Subject(s)
Anti-HIV Agents/therapeutic use , COVID-19/therapy , Glucocorticoids/therapeutic use , Graft Rejection/prevention & control , HIV Infections/drug therapy , Immunosuppressive Agents/therapeutic use , Kidney Transplantation , Adult , Anti-Bacterial Agents/therapeutic use , Atovaquone/therapeutic use , CD4 Lymphocyte Count , CD4-CD8 Ratio , COVID-19/complications , COVID-19/immunology , Dideoxynucleosides/therapeutic use , Female , HIV Infections/complications , HIV Infections/immunology , HIV-1/genetics , Humans , Immunocompromised Host/immunology , Lamivudine/therapeutic use , Male , Middle Aged , Mycophenolic Acid/therapeutic use , Pneumonia, Pneumocystis/prevention & control , Prednisolone/therapeutic use , RNA, Viral , Raltegravir Potassium/therapeutic use , SARS-CoV-2 , Tacrolimus/therapeutic use , Trimethoprim, Sulfamethoxazole Drug Combination/therapeutic use
13.
Viruses ; 12(11)2020 11 09.
Article in English | MEDLINE | ID: covidwho-918256

ABSTRACT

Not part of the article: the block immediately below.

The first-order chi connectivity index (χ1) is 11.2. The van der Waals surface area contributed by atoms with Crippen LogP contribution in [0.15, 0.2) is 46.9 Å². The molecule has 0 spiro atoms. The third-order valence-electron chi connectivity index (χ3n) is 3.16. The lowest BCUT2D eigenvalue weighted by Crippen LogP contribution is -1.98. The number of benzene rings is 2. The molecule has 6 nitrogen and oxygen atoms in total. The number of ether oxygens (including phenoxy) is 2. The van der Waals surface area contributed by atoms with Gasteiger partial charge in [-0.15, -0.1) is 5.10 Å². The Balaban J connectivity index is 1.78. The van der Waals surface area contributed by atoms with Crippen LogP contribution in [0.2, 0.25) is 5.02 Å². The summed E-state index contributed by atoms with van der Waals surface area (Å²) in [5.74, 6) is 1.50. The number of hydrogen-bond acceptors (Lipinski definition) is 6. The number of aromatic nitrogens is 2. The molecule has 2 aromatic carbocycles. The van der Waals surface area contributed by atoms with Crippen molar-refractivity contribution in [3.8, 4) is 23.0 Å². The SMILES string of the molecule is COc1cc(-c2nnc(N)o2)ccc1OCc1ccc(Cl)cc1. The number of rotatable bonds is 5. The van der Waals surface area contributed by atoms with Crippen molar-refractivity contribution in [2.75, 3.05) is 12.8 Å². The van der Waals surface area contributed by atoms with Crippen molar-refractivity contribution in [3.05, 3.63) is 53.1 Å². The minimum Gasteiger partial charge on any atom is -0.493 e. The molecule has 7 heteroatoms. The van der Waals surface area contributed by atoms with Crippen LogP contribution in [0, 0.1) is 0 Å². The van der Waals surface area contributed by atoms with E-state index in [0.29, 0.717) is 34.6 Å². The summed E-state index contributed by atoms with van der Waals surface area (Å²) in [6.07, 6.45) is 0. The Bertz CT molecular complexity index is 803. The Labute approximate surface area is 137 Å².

BACKGROUND: COVID-19 pathophysiology and the predictive factors involved are not fully understood, but lymphocytes dysregulation appears to play a role. This paper aims to evaluate lymphocyte subsets in the pathophysiology of COVID-19 and as predictive factors for severe disease. PATIENT AND METHODS: A prospective cohort study of patients with SARS-CoV-2 bilateral pneumonia recruited at hospital admission. Demographics, medical history, and data regarding SARS-CoV-2 infection were recorded. Patients systematically underwent complete laboratory tests, including parameters related to COVID-19 as well as lymphocyte subsets study at the time of admission. Severe disease criteria were established at admission, and patients were classified on remote follow-up according to disease evolution. Linear regression models were used to assess associations with disease evolution, and Receiver Operating Characteristic (ROC) and the corresponding Area Under the Curve (AUC) were used to evaluate predictive values. RESULTS: Patients with critical COVID-19 showed a decrease in CD3+CD4+ T cells count compared to non-critical (278 (485 IQR) vs. 545 (322 IQR)), a decrease in median CD4+/CD8+ ratio (1.7, (1.7 IQR) vs. 3.1 (2.4 IQR)), and a decrease in median CD4+MFI (21,820 (4491 IQR) vs. 26,259 (3256 IQR)), which persisted after adjustment. CD3+CD8+ T cells count had a high correlation with time to hospital discharge (PC = -0.700 (-0.931, -0.066)). ROC curves for predictive value showed lymphocyte subsets achieving the best performances, specifically CD3+CD4+ T cells (AUC = 0.756), CD4+/CD8+ ratio (AUC = 0.767), and CD4+MFI (AUC = 0.848). CONCLUSIONS: A predictive value and treatment considerations for lymphocyte subsets are suggested, especially for CD3CD4+ T cells. Lymphocyte subsets determination at hospital admission is recommended.